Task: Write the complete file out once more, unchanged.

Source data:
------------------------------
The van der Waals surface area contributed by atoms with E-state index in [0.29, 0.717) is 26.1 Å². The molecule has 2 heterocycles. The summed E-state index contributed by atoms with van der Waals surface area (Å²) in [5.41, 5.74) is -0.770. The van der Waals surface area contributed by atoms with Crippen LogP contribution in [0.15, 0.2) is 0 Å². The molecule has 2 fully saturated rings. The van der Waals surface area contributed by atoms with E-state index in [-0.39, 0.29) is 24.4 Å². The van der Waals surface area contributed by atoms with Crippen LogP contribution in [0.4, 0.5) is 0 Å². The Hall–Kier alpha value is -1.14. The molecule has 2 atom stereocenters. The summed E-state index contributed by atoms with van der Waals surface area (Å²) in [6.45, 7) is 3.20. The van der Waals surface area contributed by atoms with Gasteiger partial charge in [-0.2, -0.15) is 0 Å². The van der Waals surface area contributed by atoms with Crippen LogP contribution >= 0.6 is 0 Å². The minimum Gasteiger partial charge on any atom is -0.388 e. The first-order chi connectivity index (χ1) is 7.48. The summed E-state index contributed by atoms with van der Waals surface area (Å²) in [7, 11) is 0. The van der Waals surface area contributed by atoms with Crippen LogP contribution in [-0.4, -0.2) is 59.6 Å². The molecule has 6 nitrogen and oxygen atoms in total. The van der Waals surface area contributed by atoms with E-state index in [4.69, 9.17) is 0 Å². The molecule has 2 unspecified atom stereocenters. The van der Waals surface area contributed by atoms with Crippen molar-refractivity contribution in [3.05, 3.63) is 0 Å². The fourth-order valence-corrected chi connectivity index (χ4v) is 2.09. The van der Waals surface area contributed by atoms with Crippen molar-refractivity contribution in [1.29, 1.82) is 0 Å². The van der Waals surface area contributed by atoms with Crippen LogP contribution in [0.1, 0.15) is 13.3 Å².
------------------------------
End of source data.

The van der Waals surface area contributed by atoms with E-state index in [0.29, 0.717) is 26.1 Å². The molecule has 2 heterocycles. The summed E-state index contributed by atoms with van der Waals surface area (Å²) in [5.41, 5.74) is -0.770. The van der Waals surface area contributed by atoms with Crippen LogP contribution in [0.15, 0.2) is 0 Å². The molecule has 2 fully saturated rings. The van der Waals surface area contributed by atoms with E-state index in [-0.39, 0.29) is 24.4 Å². The van der Waals surface area contributed by atoms with Crippen LogP contribution in [0.4, 0.5) is 0 Å². The Hall–Kier alpha value is -1.14. The molecule has 2 atom stereocenters. The summed E-state index contributed by atoms with van der Waals surface area (Å²) in [6.45, 7) is 3.20. The van der Waals surface area contributed by atoms with Gasteiger partial charge in [-0.2, -0.15) is 0 Å². The van der Waals surface area contributed by atoms with Crippen LogP contribution >= 0.6 is 0 Å². The minimum Gasteiger partial charge on any atom is -0.388 e. The first-order chi connectivity index (χ1) is 7.48. The summed E-state index contributed by atoms with van der Waals surface area (Å²) in [7, 11) is 0. The van der Waals surface area contributed by atoms with Crippen LogP contribution in [-0.4, -0.2) is 59.6 Å². The molecule has 6 nitrogen and oxygen atoms in total. The van der Waals surface area contributed by atoms with E-state index in [4.69, 9.17) is 0 Å². The molecule has 2 unspecified atom stereocenters. The van der Waals surface area contributed by atoms with Crippen molar-refractivity contribution in [3.05, 3.63) is 0 Å². The fourth-order valence-corrected chi connectivity index (χ4v) is 2.09. The van der Waals surface area contributed by atoms with Crippen molar-refractivity contribution in [1.29, 1.82) is 0 Å². The van der Waals surface area contributed by atoms with Crippen LogP contribution in [0.1, 0.15) is 13.3 Å².